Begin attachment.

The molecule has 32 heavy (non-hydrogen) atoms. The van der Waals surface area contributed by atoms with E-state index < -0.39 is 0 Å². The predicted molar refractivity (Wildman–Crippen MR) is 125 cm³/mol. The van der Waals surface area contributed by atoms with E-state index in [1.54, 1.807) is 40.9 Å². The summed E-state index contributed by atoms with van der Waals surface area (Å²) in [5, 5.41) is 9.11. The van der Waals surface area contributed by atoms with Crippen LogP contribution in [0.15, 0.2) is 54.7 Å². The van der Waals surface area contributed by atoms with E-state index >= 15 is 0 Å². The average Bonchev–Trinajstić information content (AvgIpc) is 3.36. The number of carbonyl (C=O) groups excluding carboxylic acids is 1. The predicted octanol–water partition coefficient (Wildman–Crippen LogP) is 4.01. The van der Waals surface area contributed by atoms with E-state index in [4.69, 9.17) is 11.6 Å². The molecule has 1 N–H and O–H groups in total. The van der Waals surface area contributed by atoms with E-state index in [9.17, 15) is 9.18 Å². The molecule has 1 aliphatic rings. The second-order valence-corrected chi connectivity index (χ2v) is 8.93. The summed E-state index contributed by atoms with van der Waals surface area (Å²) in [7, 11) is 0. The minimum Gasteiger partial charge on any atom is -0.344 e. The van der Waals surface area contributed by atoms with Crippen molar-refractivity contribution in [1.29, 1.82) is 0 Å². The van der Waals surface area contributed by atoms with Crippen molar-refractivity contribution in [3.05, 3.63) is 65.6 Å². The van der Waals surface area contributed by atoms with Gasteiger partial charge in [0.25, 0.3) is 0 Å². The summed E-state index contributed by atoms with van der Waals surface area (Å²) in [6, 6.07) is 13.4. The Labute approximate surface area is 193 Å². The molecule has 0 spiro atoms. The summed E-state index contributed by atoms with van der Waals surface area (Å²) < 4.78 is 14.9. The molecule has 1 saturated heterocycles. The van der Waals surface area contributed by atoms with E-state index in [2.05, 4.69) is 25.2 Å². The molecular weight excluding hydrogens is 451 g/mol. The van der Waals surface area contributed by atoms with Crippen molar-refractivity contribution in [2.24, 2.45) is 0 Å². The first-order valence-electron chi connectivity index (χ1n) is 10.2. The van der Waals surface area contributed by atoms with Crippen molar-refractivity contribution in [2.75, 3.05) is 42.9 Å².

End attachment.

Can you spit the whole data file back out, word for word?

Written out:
The molecule has 32 heavy (non-hydrogen) atoms. The van der Waals surface area contributed by atoms with E-state index < -0.39 is 0 Å². The predicted molar refractivity (Wildman–Crippen MR) is 125 cm³/mol. The van der Waals surface area contributed by atoms with E-state index in [1.54, 1.807) is 40.9 Å². The summed E-state index contributed by atoms with van der Waals surface area (Å²) in [5, 5.41) is 9.11. The van der Waals surface area contributed by atoms with Crippen LogP contribution in [0.15, 0.2) is 54.7 Å². The van der Waals surface area contributed by atoms with E-state index >= 15 is 0 Å². The average Bonchev–Trinajstić information content (AvgIpc) is 3.36. The number of carbonyl (C=O) groups excluding carboxylic acids is 1. The predicted octanol–water partition coefficient (Wildman–Crippen LogP) is 4.01. The van der Waals surface area contributed by atoms with E-state index in [4.69, 9.17) is 11.6 Å². The molecule has 1 N–H and O–H groups in total. The van der Waals surface area contributed by atoms with E-state index in [9.17, 15) is 9.18 Å². The molecule has 1 aliphatic rings. The second-order valence-corrected chi connectivity index (χ2v) is 8.93. The summed E-state index contributed by atoms with van der Waals surface area (Å²) in [7, 11) is 0. The minimum Gasteiger partial charge on any atom is -0.344 e. The van der Waals surface area contributed by atoms with Crippen molar-refractivity contribution in [1.29, 1.82) is 0 Å². The van der Waals surface area contributed by atoms with Crippen molar-refractivity contribution in [3.05, 3.63) is 65.6 Å². The van der Waals surface area contributed by atoms with Gasteiger partial charge in [0.25, 0.3) is 0 Å². The summed E-state index contributed by atoms with van der Waals surface area (Å²) in [6, 6.07) is 13.4. The Labute approximate surface area is 193 Å². The molecule has 0 spiro atoms. The summed E-state index contributed by atoms with van der Waals surface area (Å²) < 4.78 is 14.9. The molecule has 1 saturated heterocycles. The van der Waals surface area contributed by atoms with E-state index in [2.05, 4.69) is 25.2 Å². The molecular weight excluding hydrogens is 451 g/mol. The van der Waals surface area contributed by atoms with Crippen molar-refractivity contribution in [2.24, 2.45) is 0 Å². The first-order valence-electron chi connectivity index (χ1n) is 10.2. The van der Waals surface area contributed by atoms with Crippen molar-refractivity contribution in [2.75, 3.05) is 42.9 Å².